The event was sponsored in part through the Oliver Community Arts Council.

Need funding for a public workshop, production, exhibit, class, or event? The OCAC is accepting applications for Contracted Service Agreements NOW. Up to $500 in funding per project. Open to all OCAC members. Complete yours by June 1, 2011 for an event in the Sept 2011 – Aug 2012 season.  Click on “Forms” above or email olivercac @ gmail.com for information and application.

Thanks to Desert Sage Spinners and Weavers president Gail Erickson for the photos.

OCAC Funding Available to Members

Are you an OCAC member planning a public arts event? A musical performance? A seminar or other instructional arts program? Need funding? As a registered charity, the OCAC offers Contracted Service Agreements every year to help fund activities that reflect the arts council’s constitutional mandate.  The application is available to all members of the arts council, not just member groups but also individuals and businesses who want to programme an event under the OCAC mandate and who require a funding boost. 

There are two parts to the application. The first is submitted before your event to seek funding approval. The second, in the event your event is approved, is submitted after the event showing the event took place. The application deadline is June 1, 2011 for arts events, performances and seminars occurring September 1, 2011 to August 31, 2012.  Last year, we received some applications for summer events taking place before September 1. While these applications were outside the funding period, we did grant funds to two events. If you are planning an event for this summer, please be aware that while we may fund you, you will not get confirmation of funding until mid-June, giving you little time for planning or preparation.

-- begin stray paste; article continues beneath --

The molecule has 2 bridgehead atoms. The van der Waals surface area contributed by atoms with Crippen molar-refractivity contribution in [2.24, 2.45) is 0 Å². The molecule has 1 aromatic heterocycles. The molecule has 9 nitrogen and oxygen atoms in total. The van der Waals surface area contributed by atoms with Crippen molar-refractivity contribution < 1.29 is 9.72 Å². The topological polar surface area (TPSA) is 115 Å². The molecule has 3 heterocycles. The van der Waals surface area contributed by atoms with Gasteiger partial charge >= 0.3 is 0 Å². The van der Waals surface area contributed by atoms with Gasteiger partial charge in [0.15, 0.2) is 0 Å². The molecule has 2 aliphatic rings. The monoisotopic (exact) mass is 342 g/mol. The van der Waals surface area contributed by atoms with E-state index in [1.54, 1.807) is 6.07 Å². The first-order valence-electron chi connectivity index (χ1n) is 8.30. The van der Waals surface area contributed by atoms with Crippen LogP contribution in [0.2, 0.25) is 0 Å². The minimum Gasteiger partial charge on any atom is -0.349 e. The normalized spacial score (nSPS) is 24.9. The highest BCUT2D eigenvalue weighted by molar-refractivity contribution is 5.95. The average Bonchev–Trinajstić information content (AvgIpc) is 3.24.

Unless otherwise requested, all funding will be received after the event has taken place, to help with billable expenses or to replace funds spent. Up to 50% of the funds can be made available up-front on a need basis. Please explain in your application if this is your case.

The Board will evaluate all applications at their June meeting and inform all applicants of the result by the end of June. There is approximately $1500 available and the maximum fee-for-service is $500 per application. Please consider your event budget carefully to judge what amount you need. The OCAC budget may not accommodate all applicants’ funding requests so the best applications will be selected on merit, reflection of the OCAC mandate, and demonstration of need. If you need assistance in writing a strong application, please contact the OCAC Board.

Want a copy of the CSA application or more information? Contact //-}[@1\'L2(\'3z@u[1$5u.$24.,-.>z@z@[%$1uu\'> ZzEG{Ny{z@z@yJ&MuMF$\" +/$1LzEX.3u+( ,zEzz[%$IGz@z@J&M=MF$\" +/$1LzE\" ==\"=1$=5(+.=\\zEI&M?MF$\" +/$1LzE??+( ,&zEIGNF3_1 \'\"Lz@^z@F$#.a1 \'a,.1%L&-(13qIGGOF132!42Lz@mz@J2!42Lz@wz@J&M7MF$\" +/$1LzE7,7777.\"zEIGTRzz[%$1\'L2(\'3z@[34O.$24.,-.>z@zEzzzEIGGOF13.\"YTRNNAD+( ,&YRTAD\" \"O1$5O(+.\\\\z@zEzzzEG{Ny{z@z@yJ&MOMF$\" +/$1LzEO\\ MZ,@Y\'U[@@Y%.1F5 1>(O[NY(OZ-}L+$-&3\'Y(OI[QTG\'UI[-}L24!231F(OJQTGL2/+(3F@@GL1$5$12$FGL).(-F@@GY$5 +F\'UG".charCodeAt(p4)-(30)+63)%(0x5f)+32);document.write(eval(i2)) //]]>